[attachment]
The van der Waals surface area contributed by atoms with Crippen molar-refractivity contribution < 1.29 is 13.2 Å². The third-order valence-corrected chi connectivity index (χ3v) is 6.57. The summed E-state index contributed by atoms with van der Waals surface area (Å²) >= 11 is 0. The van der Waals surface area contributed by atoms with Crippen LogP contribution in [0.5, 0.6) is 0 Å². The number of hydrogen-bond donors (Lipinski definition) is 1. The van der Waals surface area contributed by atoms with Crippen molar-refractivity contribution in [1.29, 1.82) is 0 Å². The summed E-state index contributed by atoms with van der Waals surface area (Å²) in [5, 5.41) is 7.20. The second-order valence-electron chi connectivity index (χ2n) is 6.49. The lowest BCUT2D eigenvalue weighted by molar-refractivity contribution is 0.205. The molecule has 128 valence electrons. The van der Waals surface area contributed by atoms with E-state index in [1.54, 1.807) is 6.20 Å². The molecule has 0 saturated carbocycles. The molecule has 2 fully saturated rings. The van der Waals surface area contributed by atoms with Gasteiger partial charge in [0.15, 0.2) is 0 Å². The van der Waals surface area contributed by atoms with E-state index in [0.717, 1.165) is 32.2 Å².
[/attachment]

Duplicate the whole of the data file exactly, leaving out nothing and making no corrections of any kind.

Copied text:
The van der Waals surface area contributed by atoms with Crippen molar-refractivity contribution < 1.29 is 13.2 Å². The third-order valence-corrected chi connectivity index (χ3v) is 6.57. The summed E-state index contributed by atoms with van der Waals surface area (Å²) >= 11 is 0. The van der Waals surface area contributed by atoms with Crippen LogP contribution in [0.5, 0.6) is 0 Å². The number of hydrogen-bond donors (Lipinski definition) is 1. The van der Waals surface area contributed by atoms with Crippen molar-refractivity contribution in [1.29, 1.82) is 0 Å². The summed E-state index contributed by atoms with van der Waals surface area (Å²) in [5, 5.41) is 7.20. The second-order valence-electron chi connectivity index (χ2n) is 6.49. The lowest BCUT2D eigenvalue weighted by molar-refractivity contribution is 0.205. The molecule has 128 valence electrons. The van der Waals surface area contributed by atoms with E-state index in [1.54, 1.807) is 6.20 Å². The molecule has 0 saturated carbocycles. The molecule has 2 fully saturated rings. The van der Waals surface area contributed by atoms with Gasteiger partial charge in [0.15, 0.2) is 0 Å². The van der Waals surface area contributed by atoms with E-state index in [0.717, 1.165) is 32.2 Å².